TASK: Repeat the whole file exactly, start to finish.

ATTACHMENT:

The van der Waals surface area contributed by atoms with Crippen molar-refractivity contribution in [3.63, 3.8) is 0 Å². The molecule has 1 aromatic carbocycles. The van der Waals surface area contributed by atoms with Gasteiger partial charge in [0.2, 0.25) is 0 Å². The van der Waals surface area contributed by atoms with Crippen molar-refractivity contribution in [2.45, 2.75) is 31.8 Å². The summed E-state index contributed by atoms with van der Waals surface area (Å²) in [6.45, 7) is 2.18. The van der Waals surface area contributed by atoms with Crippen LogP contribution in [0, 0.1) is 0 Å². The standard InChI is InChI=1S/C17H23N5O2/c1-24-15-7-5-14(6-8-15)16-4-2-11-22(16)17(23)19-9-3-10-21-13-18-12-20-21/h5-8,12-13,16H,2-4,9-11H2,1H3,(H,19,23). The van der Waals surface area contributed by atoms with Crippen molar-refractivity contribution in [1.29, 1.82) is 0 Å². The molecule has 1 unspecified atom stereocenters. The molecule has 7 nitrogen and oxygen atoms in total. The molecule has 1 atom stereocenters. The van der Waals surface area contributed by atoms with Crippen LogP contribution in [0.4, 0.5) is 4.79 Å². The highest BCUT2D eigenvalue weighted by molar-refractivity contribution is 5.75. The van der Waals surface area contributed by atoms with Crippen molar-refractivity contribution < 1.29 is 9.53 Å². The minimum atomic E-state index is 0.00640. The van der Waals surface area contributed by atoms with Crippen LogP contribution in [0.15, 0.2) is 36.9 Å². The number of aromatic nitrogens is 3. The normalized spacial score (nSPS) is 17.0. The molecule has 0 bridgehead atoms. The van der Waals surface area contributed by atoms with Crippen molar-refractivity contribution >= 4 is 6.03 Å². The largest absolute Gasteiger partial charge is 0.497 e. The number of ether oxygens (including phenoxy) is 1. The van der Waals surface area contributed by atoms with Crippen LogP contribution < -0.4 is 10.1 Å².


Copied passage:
The van der Waals surface area contributed by atoms with Crippen molar-refractivity contribution in [3.63, 3.8) is 0 Å². The molecule has 1 aromatic carbocycles. The van der Waals surface area contributed by atoms with Gasteiger partial charge in [0.2, 0.25) is 0 Å². The van der Waals surface area contributed by atoms with Crippen molar-refractivity contribution in [2.45, 2.75) is 31.8 Å². The summed E-state index contributed by atoms with van der Waals surface area (Å²) in [6.45, 7) is 2.18. The van der Waals surface area contributed by atoms with Crippen LogP contribution in [0, 0.1) is 0 Å². The standard InChI is InChI=1S/C17H23N5O2/c1-24-15-7-5-14(6-8-15)16-4-2-11-22(16)17(23)19-9-3-10-21-13-18-12-20-21/h5-8,12-13,16H,2-4,9-11H2,1H3,(H,19,23). The van der Waals surface area contributed by atoms with Crippen molar-refractivity contribution in [1.29, 1.82) is 0 Å². The molecule has 1 unspecified atom stereocenters. The molecule has 7 nitrogen and oxygen atoms in total. The molecule has 1 atom stereocenters. The van der Waals surface area contributed by atoms with Crippen LogP contribution in [0.4, 0.5) is 4.79 Å². The highest BCUT2D eigenvalue weighted by molar-refractivity contribution is 5.75. The van der Waals surface area contributed by atoms with Crippen molar-refractivity contribution < 1.29 is 9.53 Å². The minimum atomic E-state index is 0.00640. The van der Waals surface area contributed by atoms with Crippen LogP contribution in [0.15, 0.2) is 36.9 Å². The number of aromatic nitrogens is 3. The normalized spacial score (nSPS) is 17.0. The molecule has 0 bridgehead atoms. The van der Waals surface area contributed by atoms with Crippen molar-refractivity contribution >= 4 is 6.03 Å². The largest absolute Gasteiger partial charge is 0.497 e. The number of ether oxygens (including phenoxy) is 1. The van der Waals surface area contributed by atoms with Crippen LogP contribution < -0.4 is 10.1 Å².